The Church of England is making radical changes to its leadership structure. Talented clergy are to be taken aside and trained to rise straight to the top. While changes are not necessarily a bad thing, what seems to be on offer is an ecclesiastical version of The Apprentice.
The shake up is coming on the recommendation of a report compiled by Stephen Green, an ordained priest, former government minister and erstwhile chairman of HSBC. The report proposes a project to groom talent for high offices in the Church of England. The recommendation has already been accepted and the hunt for leaders is on.
Candidates for the leadership development programme will be plucked from a select group of clergy who will be identified as “having talent”. They will go through rigorous training in management skills. Depending on their performance at the talent pool stage, they will progress to occupy higher offices or, presumably, be shown the door.
Just as in Alan Sugar’s boardroom, the muck will be ruthlessly separated from the brass. Candidates are either deposited right at the top of the ladder or discarded.
Using management skills to enable priests to become better leaders is not necessarily a bad thing. It could perhaps help them to be faithful ministers of the Gospel and to effectively reconcile the broken community. But in its soul searching, the church is looking for help from a sector that has proved time and time again to be morally vacuous.
Talent scouting and leadership development are core principles in the corporate world but they have become the means through which the church proposes to produce custodians of the Gospel. These are people who are supposed to transform individuals, nations and societies.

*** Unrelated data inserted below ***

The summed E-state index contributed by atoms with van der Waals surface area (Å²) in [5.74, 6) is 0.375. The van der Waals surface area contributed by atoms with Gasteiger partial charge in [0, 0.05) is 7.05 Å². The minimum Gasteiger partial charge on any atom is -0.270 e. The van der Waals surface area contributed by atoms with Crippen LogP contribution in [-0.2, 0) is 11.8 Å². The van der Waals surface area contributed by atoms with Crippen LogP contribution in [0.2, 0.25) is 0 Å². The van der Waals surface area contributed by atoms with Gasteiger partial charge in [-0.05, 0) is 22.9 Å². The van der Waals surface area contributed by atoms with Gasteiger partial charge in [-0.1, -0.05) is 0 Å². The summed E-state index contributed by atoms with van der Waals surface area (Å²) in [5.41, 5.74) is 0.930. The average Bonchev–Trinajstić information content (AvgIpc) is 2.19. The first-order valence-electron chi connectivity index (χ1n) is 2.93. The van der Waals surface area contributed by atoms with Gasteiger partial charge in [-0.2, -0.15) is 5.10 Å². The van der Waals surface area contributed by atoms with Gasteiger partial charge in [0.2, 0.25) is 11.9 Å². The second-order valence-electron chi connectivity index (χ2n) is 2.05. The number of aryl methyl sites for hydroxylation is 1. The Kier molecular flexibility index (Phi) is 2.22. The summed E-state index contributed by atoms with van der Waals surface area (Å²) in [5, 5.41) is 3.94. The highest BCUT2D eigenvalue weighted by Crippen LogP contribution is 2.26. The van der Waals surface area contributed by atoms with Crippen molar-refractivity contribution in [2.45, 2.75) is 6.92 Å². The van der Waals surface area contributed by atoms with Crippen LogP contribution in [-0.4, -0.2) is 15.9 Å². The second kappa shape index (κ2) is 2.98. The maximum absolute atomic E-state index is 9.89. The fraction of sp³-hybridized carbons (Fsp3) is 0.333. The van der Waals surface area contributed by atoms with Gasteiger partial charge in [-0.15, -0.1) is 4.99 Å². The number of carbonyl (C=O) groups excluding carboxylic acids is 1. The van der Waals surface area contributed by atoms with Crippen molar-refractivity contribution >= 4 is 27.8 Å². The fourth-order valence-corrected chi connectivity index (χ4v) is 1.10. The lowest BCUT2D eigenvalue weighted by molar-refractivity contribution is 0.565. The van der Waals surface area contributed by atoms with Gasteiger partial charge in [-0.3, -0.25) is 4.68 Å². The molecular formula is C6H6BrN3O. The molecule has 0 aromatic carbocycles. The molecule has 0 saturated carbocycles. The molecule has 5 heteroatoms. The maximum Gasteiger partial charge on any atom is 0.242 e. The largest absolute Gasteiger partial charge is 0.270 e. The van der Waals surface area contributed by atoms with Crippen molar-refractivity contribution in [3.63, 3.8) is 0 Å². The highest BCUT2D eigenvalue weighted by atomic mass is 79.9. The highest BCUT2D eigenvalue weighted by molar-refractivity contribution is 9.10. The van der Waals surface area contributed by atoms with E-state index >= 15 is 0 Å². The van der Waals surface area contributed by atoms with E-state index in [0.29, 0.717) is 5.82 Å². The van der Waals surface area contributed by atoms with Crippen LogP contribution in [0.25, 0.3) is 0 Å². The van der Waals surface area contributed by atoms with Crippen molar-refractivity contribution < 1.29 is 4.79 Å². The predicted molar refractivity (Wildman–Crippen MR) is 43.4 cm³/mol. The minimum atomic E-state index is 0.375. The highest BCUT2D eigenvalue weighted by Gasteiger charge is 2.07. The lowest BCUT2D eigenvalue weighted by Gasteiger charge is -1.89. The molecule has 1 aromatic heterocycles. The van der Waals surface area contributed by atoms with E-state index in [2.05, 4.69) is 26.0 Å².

The banking sector is just one example of ethical ineptitude. “Talent” there, and all over the corporate world, is measured by one’s success, regardless of whether that success comes at the expense of others. Selfish “talent” is often rewarded, perpetuating performance-based leadership. If you don’t show profit, you’re fired.
The church is already succumbing to similar values as attendance continues to decline. There is an increasing pressure to demonstrate numbers to justify its existence, fuelled by an obsession with growth found in the more evangelical sections of the church.
The very idea of changing the vocation of priests to train as managerial leaders is not a solution to this problem. It is the last thing the church needs. Martyn Percy, the Dean of Christ Church in Oxford has warned that this project has little theological, academic or spiritual basis – and he’s right.
Leaders are made by the people they lead, not exclusively by their own merit. Leaders will lose their authenticity, even if they are in the select talent pool, if they lose touch with the people they are called to serve. The Apprentice model on offer here is a recipe for entrenching an elitist, Bullingdon Club style management structure on the church.
The leadership programme is being billed as the solution to getting a more diverse group of people into senior positions in the church. The intention is therefore honourable, but that doesn’t make the method any less questionable.
In their boardroom, we could start to see clergy displaying their talent for attracting members, growing congregations and tenacity, rather than being servants, stewards and shepherds.
If this proposed process goes ahead, the result would be well managed mega churches, not a strong and faithful community of followers of Christ in their local contexts. By rushing to remedy the leadership malaise in the CofE, it runs the risk of being governed by well groomed priestocrats.